Friday, July 20, 2012

... and the land of the free - 20 July 2012

When young Emma Lazarus penned her sonnet containing the now immortal words, "Give me ... your huddled masses" I don't imagine she was thinking about the masses of tourists huddled under umbrellas and ponchos in the middle of summer as they were today. We had booked our tickets for the Statue of Liberty visit today based on the long-range foarecast which promised Friday was the best day of our stay in New York. However the reality turned out quite different with drizzle all day and occasional heavy showers.

 As it happened it was not a bad day to visit as the tour also takes in Ellis Island and that is several hours of indoor activity when it would have been a shame to be inside had it been a glorious day. So, all we missed out on was blue skies behind the statue and the Manhattan skyline for our photos.

The subway to Battery Park is right outside the hotel door and then there is only a short walk at the far end to get across Battery Park to Castle Clinton where the ferries depart. Naturally there was the full, shoes-off, belts-off, even watches-off, security hoo-haa before getting on the ferry for the short ride to Liberty Island. The statue is really very impressive, close-up and it is amazing to think that when completed it was the tallest structure in the eastern US.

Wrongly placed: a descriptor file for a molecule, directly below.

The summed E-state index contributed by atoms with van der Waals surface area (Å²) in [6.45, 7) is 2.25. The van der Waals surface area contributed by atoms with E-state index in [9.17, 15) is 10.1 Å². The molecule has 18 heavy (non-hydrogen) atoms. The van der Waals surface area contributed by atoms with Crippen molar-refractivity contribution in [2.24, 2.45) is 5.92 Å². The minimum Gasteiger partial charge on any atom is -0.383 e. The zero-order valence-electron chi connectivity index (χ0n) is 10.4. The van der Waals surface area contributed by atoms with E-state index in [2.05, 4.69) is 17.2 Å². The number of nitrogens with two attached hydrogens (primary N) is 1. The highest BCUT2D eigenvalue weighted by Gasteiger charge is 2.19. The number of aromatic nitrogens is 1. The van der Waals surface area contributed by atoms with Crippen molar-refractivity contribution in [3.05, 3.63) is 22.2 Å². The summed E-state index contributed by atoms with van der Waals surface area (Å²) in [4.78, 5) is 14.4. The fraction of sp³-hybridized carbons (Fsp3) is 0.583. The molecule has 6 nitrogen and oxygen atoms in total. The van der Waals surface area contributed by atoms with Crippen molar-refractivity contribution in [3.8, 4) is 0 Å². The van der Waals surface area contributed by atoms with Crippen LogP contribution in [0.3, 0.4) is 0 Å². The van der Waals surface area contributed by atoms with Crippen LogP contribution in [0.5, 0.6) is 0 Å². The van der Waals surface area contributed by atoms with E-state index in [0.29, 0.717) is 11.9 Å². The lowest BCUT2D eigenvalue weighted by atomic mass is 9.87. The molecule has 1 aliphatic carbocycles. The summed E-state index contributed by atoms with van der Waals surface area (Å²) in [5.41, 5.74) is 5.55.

There was a short intermission in the rain which enabled us to take a second walk around the island without umbrellas getting in the road when snapping pictures. Because the statue is under renovation there is no access to the interior or even the pedestal so it was time to make the short hop to Ellis Island.

Renovated in the late 80s after falling into disrepair following its closure in 1954, the facility is now a stunning tribute to the 12 million immigrants who poured through these rooms between 1898 and 1924 at the rate of about 5000 per day. The exhibitions are really well done and are very moving, as well as educational (10% of the population of Sweden emmigrated to the US) and cover the immigration to the US from the times of the early colonists up to modern times, including the 12 million Afrcans who were forcibly "immigrated".

 At the end of all this, the question is posed, but not really answered, "What makes an American?"

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